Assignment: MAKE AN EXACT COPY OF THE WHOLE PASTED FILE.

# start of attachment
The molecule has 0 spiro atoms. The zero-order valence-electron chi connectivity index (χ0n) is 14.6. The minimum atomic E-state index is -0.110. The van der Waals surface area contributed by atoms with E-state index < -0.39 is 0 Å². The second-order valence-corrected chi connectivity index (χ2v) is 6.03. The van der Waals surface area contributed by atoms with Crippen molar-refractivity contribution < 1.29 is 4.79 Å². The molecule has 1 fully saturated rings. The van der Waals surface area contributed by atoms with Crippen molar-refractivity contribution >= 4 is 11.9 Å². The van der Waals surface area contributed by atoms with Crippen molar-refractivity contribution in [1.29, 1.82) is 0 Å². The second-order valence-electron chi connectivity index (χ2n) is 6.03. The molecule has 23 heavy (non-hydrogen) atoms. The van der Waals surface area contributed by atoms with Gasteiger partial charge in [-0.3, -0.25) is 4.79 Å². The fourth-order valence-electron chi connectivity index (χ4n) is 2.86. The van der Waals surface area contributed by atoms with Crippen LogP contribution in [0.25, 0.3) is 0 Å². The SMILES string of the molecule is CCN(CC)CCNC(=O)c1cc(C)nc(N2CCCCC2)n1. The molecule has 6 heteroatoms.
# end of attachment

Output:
The molecule has 0 spiro atoms. The zero-order valence-electron chi connectivity index (χ0n) is 14.6. The minimum atomic E-state index is -0.110. The van der Waals surface area contributed by atoms with E-state index < -0.39 is 0 Å². The second-order valence-corrected chi connectivity index (χ2v) is 6.03. The van der Waals surface area contributed by atoms with Crippen molar-refractivity contribution < 1.29 is 4.79 Å². The molecule has 1 fully saturated rings. The van der Waals surface area contributed by atoms with Crippen molar-refractivity contribution >= 4 is 11.9 Å². The van der Waals surface area contributed by atoms with Crippen molar-refractivity contribution in [1.29, 1.82) is 0 Å². The second-order valence-electron chi connectivity index (χ2n) is 6.03. The molecule has 23 heavy (non-hydrogen) atoms. The van der Waals surface area contributed by atoms with Gasteiger partial charge in [-0.3, -0.25) is 4.79 Å². The fourth-order valence-electron chi connectivity index (χ4n) is 2.86. The van der Waals surface area contributed by atoms with Crippen LogP contribution in [0.25, 0.3) is 0 Å². The SMILES string of the molecule is CCN(CC)CCNC(=O)c1cc(C)nc(N2CCCCC2)n1. The molecule has 6 heteroatoms.